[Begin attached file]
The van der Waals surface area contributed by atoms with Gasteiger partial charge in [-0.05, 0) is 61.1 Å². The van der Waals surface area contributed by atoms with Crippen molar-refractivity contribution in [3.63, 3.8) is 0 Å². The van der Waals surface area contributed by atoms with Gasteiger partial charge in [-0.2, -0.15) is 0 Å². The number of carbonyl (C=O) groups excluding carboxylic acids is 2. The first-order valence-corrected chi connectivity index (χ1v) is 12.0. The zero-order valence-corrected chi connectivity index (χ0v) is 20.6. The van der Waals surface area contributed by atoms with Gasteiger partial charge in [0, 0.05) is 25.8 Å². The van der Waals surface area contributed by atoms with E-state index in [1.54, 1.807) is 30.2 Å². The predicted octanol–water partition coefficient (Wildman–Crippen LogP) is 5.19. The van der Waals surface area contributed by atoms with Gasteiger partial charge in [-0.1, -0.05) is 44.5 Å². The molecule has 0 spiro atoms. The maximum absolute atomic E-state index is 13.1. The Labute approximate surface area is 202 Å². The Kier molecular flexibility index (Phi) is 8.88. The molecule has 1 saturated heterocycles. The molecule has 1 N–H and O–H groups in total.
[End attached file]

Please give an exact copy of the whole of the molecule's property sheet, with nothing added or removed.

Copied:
The van der Waals surface area contributed by atoms with Gasteiger partial charge in [-0.05, 0) is 61.1 Å². The van der Waals surface area contributed by atoms with Crippen molar-refractivity contribution in [3.63, 3.8) is 0 Å². The van der Waals surface area contributed by atoms with Gasteiger partial charge in [-0.2, -0.15) is 0 Å². The number of carbonyl (C=O) groups excluding carboxylic acids is 2. The first-order valence-corrected chi connectivity index (χ1v) is 12.0. The zero-order valence-corrected chi connectivity index (χ0v) is 20.6. The van der Waals surface area contributed by atoms with Gasteiger partial charge in [0, 0.05) is 25.8 Å². The van der Waals surface area contributed by atoms with E-state index in [1.54, 1.807) is 30.2 Å². The predicted octanol–water partition coefficient (Wildman–Crippen LogP) is 5.19. The van der Waals surface area contributed by atoms with Gasteiger partial charge in [-0.1, -0.05) is 44.5 Å². The molecule has 0 spiro atoms. The maximum absolute atomic E-state index is 13.1. The Labute approximate surface area is 202 Å². The Kier molecular flexibility index (Phi) is 8.88. The molecule has 1 saturated heterocycles. The molecule has 1 N–H and O–H groups in total.